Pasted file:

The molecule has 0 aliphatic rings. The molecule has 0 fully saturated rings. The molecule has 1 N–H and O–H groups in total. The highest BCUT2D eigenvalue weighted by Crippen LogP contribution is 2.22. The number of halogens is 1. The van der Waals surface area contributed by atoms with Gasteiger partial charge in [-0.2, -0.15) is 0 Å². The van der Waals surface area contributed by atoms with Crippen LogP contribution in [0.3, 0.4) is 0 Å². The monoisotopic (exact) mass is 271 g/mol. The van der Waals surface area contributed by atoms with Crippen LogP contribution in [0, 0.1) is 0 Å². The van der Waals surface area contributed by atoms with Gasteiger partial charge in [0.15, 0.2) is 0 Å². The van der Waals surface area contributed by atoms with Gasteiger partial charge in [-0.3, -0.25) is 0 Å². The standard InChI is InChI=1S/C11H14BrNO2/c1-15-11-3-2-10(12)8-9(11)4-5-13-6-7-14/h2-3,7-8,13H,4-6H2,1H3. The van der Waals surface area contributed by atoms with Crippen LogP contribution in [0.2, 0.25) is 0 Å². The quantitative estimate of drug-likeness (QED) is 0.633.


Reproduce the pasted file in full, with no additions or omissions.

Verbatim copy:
The molecule has 0 aliphatic rings. The molecule has 0 fully saturated rings. The molecule has 1 N–H and O–H groups in total. The highest BCUT2D eigenvalue weighted by Crippen LogP contribution is 2.22. The number of halogens is 1. The van der Waals surface area contributed by atoms with Gasteiger partial charge in [-0.2, -0.15) is 0 Å². The van der Waals surface area contributed by atoms with Crippen LogP contribution in [0.3, 0.4) is 0 Å². The monoisotopic (exact) mass is 271 g/mol. The van der Waals surface area contributed by atoms with Crippen LogP contribution in [0, 0.1) is 0 Å². The van der Waals surface area contributed by atoms with Gasteiger partial charge in [0.15, 0.2) is 0 Å². The van der Waals surface area contributed by atoms with Gasteiger partial charge in [-0.3, -0.25) is 0 Å². The standard InChI is InChI=1S/C11H14BrNO2/c1-15-11-3-2-10(12)8-9(11)4-5-13-6-7-14/h2-3,7-8,13H,4-6H2,1H3. The van der Waals surface area contributed by atoms with Crippen LogP contribution in [0.2, 0.25) is 0 Å². The quantitative estimate of drug-likeness (QED) is 0.633.